U.S. Bankruptcy Judge Kevin Gross sitting in Delaware recently approved J.G. Wentworth’s (the “Debtor’s”) Chapter 11 plan after overruling an objection from the U.S. Trustee regarding third-party releases. The Debtor’s Chapter 11 reorganization plan was the second it has brought before the Delaware bankruptcy court in the last ten years.

The Debtor is a consumer

U.S. Bankruptcy Judge Martin Glenn recently decided that a fully-negotiated agreement would not be enforced in the absence of required signatures. The agreement contemplated a settlement between the General Motors bankruptcy trust and car purchasers and accident victims of General Motors cars following an alleged vehicle defect; both parties fully and unambiguously agreed to be

On January 8, 2018, Senators John Cornyn (R-TX) and Elizabeth Warren (D-MA) introduced the Bankruptcy Venue Reform Act of 2017. The bill would require that individual debtors file in the district where their domicile, residence, or principal assets are located, and would require corporate debtors to file in the district in which their principal assets

The Second Circuit recently issued its decision on an appeal to the Momentive Performance Materials Inc. (“MPM”) bankruptcy case. Amongst other issues, the Court found that when determining the appropriate interest rate in a Chapter 11 cramdown, courts should consider market factors rather than strictly apply the Till formula. The Court’s decision will benefit secured creditors when a market rate is ascertainable, as they will no longer have to accept below-market take-back debt.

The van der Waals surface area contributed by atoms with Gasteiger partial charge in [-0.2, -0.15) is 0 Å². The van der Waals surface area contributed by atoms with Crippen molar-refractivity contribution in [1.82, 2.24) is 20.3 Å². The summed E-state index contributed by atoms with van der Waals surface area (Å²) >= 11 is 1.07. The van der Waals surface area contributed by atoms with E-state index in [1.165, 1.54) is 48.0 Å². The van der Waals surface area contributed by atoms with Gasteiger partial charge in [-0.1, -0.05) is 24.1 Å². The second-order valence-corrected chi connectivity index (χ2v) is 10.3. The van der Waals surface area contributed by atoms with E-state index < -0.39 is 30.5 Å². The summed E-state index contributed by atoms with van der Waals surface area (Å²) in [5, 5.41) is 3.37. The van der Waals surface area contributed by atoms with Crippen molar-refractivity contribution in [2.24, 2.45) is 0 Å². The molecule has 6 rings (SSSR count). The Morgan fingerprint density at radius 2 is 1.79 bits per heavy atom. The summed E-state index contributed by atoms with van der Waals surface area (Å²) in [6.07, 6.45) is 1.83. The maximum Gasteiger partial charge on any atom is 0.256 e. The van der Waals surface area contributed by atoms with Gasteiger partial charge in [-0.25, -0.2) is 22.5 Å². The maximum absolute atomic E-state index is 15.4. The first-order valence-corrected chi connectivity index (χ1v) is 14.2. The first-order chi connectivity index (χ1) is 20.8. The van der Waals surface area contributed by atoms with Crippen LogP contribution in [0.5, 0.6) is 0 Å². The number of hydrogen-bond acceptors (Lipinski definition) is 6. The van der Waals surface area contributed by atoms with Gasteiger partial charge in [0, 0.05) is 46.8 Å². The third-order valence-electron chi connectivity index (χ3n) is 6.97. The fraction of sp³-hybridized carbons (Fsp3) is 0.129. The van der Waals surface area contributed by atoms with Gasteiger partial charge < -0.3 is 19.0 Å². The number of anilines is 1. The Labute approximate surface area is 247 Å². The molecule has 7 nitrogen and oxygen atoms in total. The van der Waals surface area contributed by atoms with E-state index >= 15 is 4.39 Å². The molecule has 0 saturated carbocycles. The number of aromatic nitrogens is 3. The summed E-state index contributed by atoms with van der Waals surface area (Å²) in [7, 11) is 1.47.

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Despite a modest uptick in recent years, it is still a relatively rare occasion for the Supreme Court of the United States to tackle issues involving bankruptcy. This term, however, the Supreme Court has granted certiorari in two bankruptcy appeals that could have important consequences for the financial community. In FTI Consulting, Inc. v. Merit Management Group, LP, the Court will define the parameters of the safe harbor of Bankruptcy Code section 546(e), which excludes certain financial transactions from the debtor’s avoidance powers. In PEM Entities LLC v. Levin, the Court will also determine whether federal or state law should apply when analyzing whether debt should be recharacterized as equity. Both cases could alter how financial transactions are structured and documented.

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Addressing licensing agreements in bankruptcy presents unique issues. End-User License Agreements (“EULAs”) are specific software license agreements in which the licensor provides the end-user/licensee—under the guise of a sale—a personal and non-transferable license to use the purchased software. Given the unique nature of a EULA, how is such a license treated in bankruptcy?

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